# Zeno's Paradoxes

Greek philosopher Zeno proved that movement was impossible with a few simple paradoxes.

Filed under General Science, Logic & Persuasion

Skeptoid #267 July 19, 2011 Podcast transcript | Listen | Subscribe |

By Brian Dunning, Skeptoid Podcast

Episode 267, July 19, 2011

http://skeptoid.com/episodes/4267

Parmenides of Elea(Public domain photo) |

Even if you think you haven't heard of them by name, you'll recognize them. The most familiar of Zeno's paradoxes states that I can't walk over to you because I first have to get halfway there, and once I do, I still have to cover half the remaining distance, and once I get there I have to cover half of that remaining distance, *ad infinitum.* There are an infinite number of halfway points, and so according to logic, I'll never be able to get there. But it's easy to prove this false by simply doing it, which we can all do. So we have a paradox, a contradiction, something that must be true but which, clearly, is not. Does there exist a solution which adequately addresses the contradicting phenomena? Some say there is; some say there is not.

Zeno of Elea was a Greek philosopher, born about 490 BCE, and was a devotee of Parmenides, founder of the Eleatic school of thought in what is now southern Italy. Zeno survives as a character in Plato's dialog titled *Parmenides,* and from this we know what the Eleatic school was about and where Zeno was coming from with his paradoxes. Parmenides taught (in part) that the physical world as we perceive it is an illusion, and that the only thing that actually exists is a perpeutal, unchanging whole that he called "One Being". What we perceive as movement is not physical movement at all, just different interpretations or appearances of the One Being. Personally, I think they smoked a lot of weed at the Eleatic school, but Zeno was into this and came up with his paradoxes in order to support Parmenides' view of the world. Zeno's paradoxes were intended to prove that movement must be impossible, therefore Parmenides must be right.

He is believed to have developed a total of about nine such paradoxes, but they were never published. The most famous and interesting are his three paradoxes of motion:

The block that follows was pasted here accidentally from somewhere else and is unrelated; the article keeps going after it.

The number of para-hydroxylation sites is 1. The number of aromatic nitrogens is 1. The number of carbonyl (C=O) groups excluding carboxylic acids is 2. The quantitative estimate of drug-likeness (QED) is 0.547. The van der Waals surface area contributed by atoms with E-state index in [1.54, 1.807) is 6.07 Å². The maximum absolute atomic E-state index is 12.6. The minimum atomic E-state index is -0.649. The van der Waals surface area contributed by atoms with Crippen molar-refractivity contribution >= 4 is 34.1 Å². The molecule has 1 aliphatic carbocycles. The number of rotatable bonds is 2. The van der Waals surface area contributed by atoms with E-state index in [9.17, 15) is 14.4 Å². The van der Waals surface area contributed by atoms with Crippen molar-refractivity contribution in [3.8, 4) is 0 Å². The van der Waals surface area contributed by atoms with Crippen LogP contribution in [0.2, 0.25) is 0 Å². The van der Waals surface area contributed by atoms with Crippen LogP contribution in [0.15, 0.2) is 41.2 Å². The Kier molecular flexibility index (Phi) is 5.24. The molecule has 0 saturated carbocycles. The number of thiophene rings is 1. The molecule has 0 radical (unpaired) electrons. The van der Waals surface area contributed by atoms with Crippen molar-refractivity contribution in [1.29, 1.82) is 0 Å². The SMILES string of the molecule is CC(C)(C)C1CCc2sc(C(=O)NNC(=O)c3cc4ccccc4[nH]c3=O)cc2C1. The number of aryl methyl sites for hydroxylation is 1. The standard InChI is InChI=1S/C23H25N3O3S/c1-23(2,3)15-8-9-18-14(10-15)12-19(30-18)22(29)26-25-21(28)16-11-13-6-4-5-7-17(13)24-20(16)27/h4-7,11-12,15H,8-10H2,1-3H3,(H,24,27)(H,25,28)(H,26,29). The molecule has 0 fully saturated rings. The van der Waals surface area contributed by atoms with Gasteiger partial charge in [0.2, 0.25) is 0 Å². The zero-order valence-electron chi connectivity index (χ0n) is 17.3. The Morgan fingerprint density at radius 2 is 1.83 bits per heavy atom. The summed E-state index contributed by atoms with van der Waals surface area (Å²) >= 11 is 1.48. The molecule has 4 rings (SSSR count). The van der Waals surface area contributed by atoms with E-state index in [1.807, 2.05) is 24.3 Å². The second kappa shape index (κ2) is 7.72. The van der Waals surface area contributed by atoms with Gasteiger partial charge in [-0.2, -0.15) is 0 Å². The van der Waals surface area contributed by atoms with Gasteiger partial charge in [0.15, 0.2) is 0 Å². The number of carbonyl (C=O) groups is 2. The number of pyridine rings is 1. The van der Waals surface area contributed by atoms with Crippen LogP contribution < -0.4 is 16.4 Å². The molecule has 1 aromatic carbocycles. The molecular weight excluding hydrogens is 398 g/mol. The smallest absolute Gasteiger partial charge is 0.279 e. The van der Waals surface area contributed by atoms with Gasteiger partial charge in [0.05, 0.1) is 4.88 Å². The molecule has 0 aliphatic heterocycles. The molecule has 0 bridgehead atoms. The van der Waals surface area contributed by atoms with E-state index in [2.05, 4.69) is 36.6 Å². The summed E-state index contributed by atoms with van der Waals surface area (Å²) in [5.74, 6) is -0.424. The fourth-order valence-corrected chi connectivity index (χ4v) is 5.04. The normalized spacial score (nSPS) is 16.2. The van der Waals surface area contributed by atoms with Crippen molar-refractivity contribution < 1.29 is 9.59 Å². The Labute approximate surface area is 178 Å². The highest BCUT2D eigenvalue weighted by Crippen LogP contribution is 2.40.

First is the paradox of Achilles and the tortoise, who contrived to have a footrace. Achilles, knowing he was the swifter, gave the tortoise a hundred-meter head start. In the time that it took Achilles to travel the hundred meters, the tortoise moved ten, so that when Achilles got there he found the tortoise still had a lead. In the time it took Achilles to run those ten, the tortoise moved another meter. No matter how many times Achilles advanced to the tortoise's last position, the tortoise had crept forward a bit more by the time he got there. Even though Achilles would seem to be the faster runner, it was impossible for him to ever catch the tortoise.

Second and most famous is the so-called dichotomy paradox, in which we repeatedly rend in twain every distance to be traveled. For Homer to walk to the bus stop, he must get halfway there. Once arrived, he must travel half of the remaining distance, and so on and so on, with 1/8 the distance remaining, then 1/16, then 1/32, then 1/64; he will have an infinite supply of remaining distances to travel, and thus can never arrive at the stop.

The third is the paradox of the fletcher who finds that all of his arrows are unable to move at all. At any given instant in time, the arrow is motionless in flight. During that frozen moment, the arrow cannot move at all, since it has no time in which to do it. Time consists of an infinite succession of moments, in each of which the arrow is unable to move. Nowhere can we find a given instant in which the arrow has time to move, and so no matter how many such instants we have, the arrow can neither fly nor fall to the ground.

Zeno's paradoxes are often touted by some people as evidence that physics or science are wrong. If an ancient Greek philosopher can describe a simple situation, which our intuition tells us is obviously correct, it's easy for us to assign it more significance than we do the confusing jumble that is modern science. Why should we listen to Einstein, who gives us a lot of unfathomable equations, when Zeno's elegant fables prove that the physical world is not as science tells us it should be? Given this line of reasoning, it's hardly surprising that Zeno has become something of a darling to some New Age supporters of a spiritual, not a physical, universe.